The most widely used spermicide may not offer the best protection against sexually transmitted diseases. Instead, new research data concludes, the active ingredient in only one contraceptive jelly marketed in the United States and another chemical not in any American product were the most effective in tests against diseases such as herpes, chlamydia, gonorrhea and AIDS.
The UCLA research identifies octoxynol-9, the chemical used in Ortho-Gynol Contraceptive Jelly, and benzalkonium chloride, used in Europe but not here, as superior to the most common ingredient, nonoxynol-9, that is present in such products as Gynol II, Ortho-Creme and the Today contraceptive sponge.
"On balance," the study concluded, "it would appear that octoxynol is the spermicide most effective."
The Ortho Pharmaceutical Corp., the largest manufacturer of spermicides, said it could not respond to the UCLA findings because its choice of ingredients was based entirely on contraceptive effectiveness. Ortho said its product line includes both octoxynol-9 and nonoxynol-9 to offer consumers a choice in the event one ingredient or the other causes side effects.
The spermicide test results, which knowledgeable scientists said would be highly controversial, may pose a problem in fashioning a large-scale AIDS-prevention campaign. Like condoms, spermicides have never been certified by the U.S. Food and Drug Administration for anything but pregnancy prevention. Yet in a variety of public and consumer-oriented forums, Surgeon General C. Everett Koop and other public health officials have urged use of condoms and spermicides containing nonoxynol-9 as an AIDS-prevention technique. Now the UCLA-sponsored tests introduce the possibility that it is not the most effective agent for that purpose.
The report on spermicides was included among hundreds of pages of a federally funded condom research project headquartered at UCLA. The spermicide testing was conducted in 1987, but the report wasn't written until earlier this year.
The results, which had not been publicly released because of a variety of political and scientific intrigues, were obtained by The Times last week under the Freedom of Information Act.
Proposed Spermicide Study
The UCLA researchers initially ordered a study of spermicide effectiveness against the AIDS virus and other sexually transmitted diseases as part of a plan for a large human trial of condoms to assess their true ability to prevent AIDS. The study sought to identify the most effective condoms and spermicides on the market so such products could be distributed to research subjects.
The plan was terminated, however, when the federal government's National Institute on Child Health and Human Development withdrew financial support for the project. The institute concluded that such a large-scale human test would be too dangerous to its subjects because the high concentrations of AIDS cases in Southern California, where the research would have been done, would have made the chances of contracting the disease dangerously high if a condom failed.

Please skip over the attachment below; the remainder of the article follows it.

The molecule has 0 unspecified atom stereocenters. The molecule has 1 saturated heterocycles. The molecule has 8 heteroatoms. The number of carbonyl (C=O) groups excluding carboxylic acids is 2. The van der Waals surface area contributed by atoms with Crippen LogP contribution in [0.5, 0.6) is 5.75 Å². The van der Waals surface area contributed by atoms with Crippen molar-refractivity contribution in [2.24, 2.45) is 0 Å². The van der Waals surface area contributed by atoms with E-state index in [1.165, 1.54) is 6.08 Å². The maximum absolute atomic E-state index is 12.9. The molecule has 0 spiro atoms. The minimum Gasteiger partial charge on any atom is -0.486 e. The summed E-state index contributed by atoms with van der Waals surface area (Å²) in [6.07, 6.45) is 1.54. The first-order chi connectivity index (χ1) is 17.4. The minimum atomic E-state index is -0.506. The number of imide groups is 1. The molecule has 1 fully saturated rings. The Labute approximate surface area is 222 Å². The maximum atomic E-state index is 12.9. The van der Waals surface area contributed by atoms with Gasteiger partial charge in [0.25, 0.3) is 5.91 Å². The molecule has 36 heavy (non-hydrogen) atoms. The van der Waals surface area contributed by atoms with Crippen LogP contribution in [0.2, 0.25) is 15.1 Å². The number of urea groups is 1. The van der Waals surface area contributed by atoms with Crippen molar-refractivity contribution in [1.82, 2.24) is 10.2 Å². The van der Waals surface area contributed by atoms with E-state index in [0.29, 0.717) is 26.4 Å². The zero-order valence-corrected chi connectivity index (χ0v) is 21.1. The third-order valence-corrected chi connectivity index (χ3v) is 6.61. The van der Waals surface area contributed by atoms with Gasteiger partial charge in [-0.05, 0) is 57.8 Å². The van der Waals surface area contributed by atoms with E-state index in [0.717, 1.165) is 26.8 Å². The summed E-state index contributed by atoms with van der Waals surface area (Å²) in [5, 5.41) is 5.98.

In an especially controversial finding, the UCLA-sponsored research found that octoxynol-9 alone is also capable of killing the Epstein-Barr virus, linked to the mysterious disease associated with chronic fatigue and other symptoms.
In their report to the government, UCLA researchers also disclosed that laboratory notebooks containing one of two sets of AIDS test data had been mysteriously lost by a laboratory technician working on the study as a UCLA subcontractor. The loss of the data means that the HIV results "should be interpreted with caution," the report concluded. But the report also said a duplicate set of the data had been retained. And the researchers emphasized that the findings on gonorrhea and chlamydia are at odds with reports by other scientific teams, requiring further verification. But the results for other sexually transmitted diseases, the research report noted, were less open to question.
Despite the questions about spermicides and the AIDS virus, the report concluded that if the canceled human trial had been held, "the choice of octoxynol as the spermicide . . . would appear obvious: It is effective against the most agents and it is already FDA-approved."
However, the report also noted there may be "some user opposition" to octoxynol. Scientists familiar with spermicide research said there are tentative and highly controversial studies that suggest the use of octoxynol is associated with an increase in birth defects.
Researchers questioned by The Times, who agreed to comment on the condition they would not be named because they did not want to be drawn into a political or legal controversy, called the birth defect findings preliminary and possibly incorrect. Ortho has mounted vigorous legal defenses for octoxynol's safety.
Benzalkonium, the researchers concluded, would be a good second choice, but the FDA said no American product is authorized to use the chemical widely employed in France and Switzerland. A U.S. drug company, which the researchers did not identify, is believed to be testing benzalkonium for use in a contraceptive sponge.